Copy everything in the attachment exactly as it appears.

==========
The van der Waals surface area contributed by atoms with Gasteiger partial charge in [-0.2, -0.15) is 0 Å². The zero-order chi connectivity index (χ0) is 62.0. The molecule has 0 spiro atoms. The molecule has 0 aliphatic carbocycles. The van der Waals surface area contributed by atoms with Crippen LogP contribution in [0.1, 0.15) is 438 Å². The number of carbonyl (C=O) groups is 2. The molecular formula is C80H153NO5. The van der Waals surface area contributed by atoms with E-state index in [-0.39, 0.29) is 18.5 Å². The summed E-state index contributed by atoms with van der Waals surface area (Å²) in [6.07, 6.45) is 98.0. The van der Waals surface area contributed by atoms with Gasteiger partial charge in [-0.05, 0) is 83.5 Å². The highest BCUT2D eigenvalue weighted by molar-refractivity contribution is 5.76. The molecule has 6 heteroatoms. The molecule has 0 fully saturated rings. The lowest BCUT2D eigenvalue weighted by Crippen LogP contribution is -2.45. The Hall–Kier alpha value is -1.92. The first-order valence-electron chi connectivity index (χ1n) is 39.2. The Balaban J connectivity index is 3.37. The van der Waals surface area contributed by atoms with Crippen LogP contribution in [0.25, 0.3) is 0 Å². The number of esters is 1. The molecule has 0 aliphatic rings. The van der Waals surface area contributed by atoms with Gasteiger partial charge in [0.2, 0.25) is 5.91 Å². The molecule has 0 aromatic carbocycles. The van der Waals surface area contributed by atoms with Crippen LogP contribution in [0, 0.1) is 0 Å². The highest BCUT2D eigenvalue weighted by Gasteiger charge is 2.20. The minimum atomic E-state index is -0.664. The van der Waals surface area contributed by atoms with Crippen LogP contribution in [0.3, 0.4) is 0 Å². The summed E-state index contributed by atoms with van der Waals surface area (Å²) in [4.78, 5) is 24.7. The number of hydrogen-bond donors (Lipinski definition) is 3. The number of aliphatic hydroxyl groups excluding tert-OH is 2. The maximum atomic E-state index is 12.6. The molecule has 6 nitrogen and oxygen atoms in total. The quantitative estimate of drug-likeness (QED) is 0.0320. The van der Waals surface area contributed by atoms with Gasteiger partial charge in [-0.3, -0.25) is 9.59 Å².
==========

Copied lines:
The van der Waals surface area contributed by atoms with Gasteiger partial charge in [-0.2, -0.15) is 0 Å². The zero-order chi connectivity index (χ0) is 62.0. The molecule has 0 spiro atoms. The molecule has 0 aliphatic carbocycles. The van der Waals surface area contributed by atoms with Crippen LogP contribution in [0.1, 0.15) is 438 Å². The number of carbonyl (C=O) groups is 2. The molecular formula is C80H153NO5. The van der Waals surface area contributed by atoms with E-state index in [-0.39, 0.29) is 18.5 Å². The summed E-state index contributed by atoms with van der Waals surface area (Å²) in [6.07, 6.45) is 98.0. The van der Waals surface area contributed by atoms with Gasteiger partial charge in [-0.05, 0) is 83.5 Å². The highest BCUT2D eigenvalue weighted by molar-refractivity contribution is 5.76. The molecule has 6 heteroatoms. The molecule has 0 fully saturated rings. The lowest BCUT2D eigenvalue weighted by Crippen LogP contribution is -2.45. The Hall–Kier alpha value is -1.92. The first-order valence-electron chi connectivity index (χ1n) is 39.2. The Balaban J connectivity index is 3.37. The van der Waals surface area contributed by atoms with Crippen LogP contribution in [0.25, 0.3) is 0 Å². The number of esters is 1. The molecule has 0 aliphatic rings. The van der Waals surface area contributed by atoms with Gasteiger partial charge in [0.2, 0.25) is 5.91 Å². The molecule has 0 aromatic carbocycles. The van der Waals surface area contributed by atoms with Crippen LogP contribution in [0, 0.1) is 0 Å². The highest BCUT2D eigenvalue weighted by Gasteiger charge is 2.20. The minimum atomic E-state index is -0.664. The van der Waals surface area contributed by atoms with Crippen LogP contribution in [0.3, 0.4) is 0 Å². The summed E-state index contributed by atoms with van der Waals surface area (Å²) in [4.78, 5) is 24.7. The number of hydrogen-bond donors (Lipinski definition) is 3. The number of aliphatic hydroxyl groups excluding tert-OH is 2. The maximum atomic E-state index is 12.6. The molecule has 6 nitrogen and oxygen atoms in total. The quantitative estimate of drug-likeness (QED) is 0.0320. The van der Waals surface area contributed by atoms with Gasteiger partial charge in [-0.3, -0.25) is 9.59 Å².